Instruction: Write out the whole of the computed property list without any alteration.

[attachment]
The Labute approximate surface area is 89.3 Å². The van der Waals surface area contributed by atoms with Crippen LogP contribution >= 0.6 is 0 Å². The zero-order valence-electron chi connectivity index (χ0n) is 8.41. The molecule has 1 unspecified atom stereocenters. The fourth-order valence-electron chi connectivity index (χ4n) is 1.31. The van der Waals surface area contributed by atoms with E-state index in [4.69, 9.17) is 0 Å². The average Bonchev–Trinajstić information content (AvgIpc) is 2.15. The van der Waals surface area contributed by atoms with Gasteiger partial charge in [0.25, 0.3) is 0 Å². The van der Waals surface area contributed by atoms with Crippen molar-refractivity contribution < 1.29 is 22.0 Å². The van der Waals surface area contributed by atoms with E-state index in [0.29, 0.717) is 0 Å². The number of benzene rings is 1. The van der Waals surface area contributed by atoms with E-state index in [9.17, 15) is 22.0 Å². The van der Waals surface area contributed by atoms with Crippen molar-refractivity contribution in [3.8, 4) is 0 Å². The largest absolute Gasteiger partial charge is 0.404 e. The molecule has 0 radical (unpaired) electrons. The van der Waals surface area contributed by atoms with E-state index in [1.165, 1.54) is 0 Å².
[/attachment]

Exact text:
The Labute approximate surface area is 89.3 Å². The van der Waals surface area contributed by atoms with Crippen LogP contribution >= 0.6 is 0 Å². The zero-order valence-electron chi connectivity index (χ0n) is 8.41. The molecule has 1 unspecified atom stereocenters. The fourth-order valence-electron chi connectivity index (χ4n) is 1.31. The van der Waals surface area contributed by atoms with E-state index in [4.69, 9.17) is 0 Å². The average Bonchev–Trinajstić information content (AvgIpc) is 2.15. The van der Waals surface area contributed by atoms with Gasteiger partial charge in [0.25, 0.3) is 0 Å². The van der Waals surface area contributed by atoms with Crippen molar-refractivity contribution < 1.29 is 22.0 Å². The van der Waals surface area contributed by atoms with E-state index in [0.29, 0.717) is 0 Å². The number of benzene rings is 1. The van der Waals surface area contributed by atoms with E-state index in [9.17, 15) is 22.0 Å². The van der Waals surface area contributed by atoms with Crippen molar-refractivity contribution in [3.8, 4) is 0 Å². The largest absolute Gasteiger partial charge is 0.404 e. The molecule has 0 radical (unpaired) electrons. The van der Waals surface area contributed by atoms with E-state index in [1.165, 1.54) is 0 Å².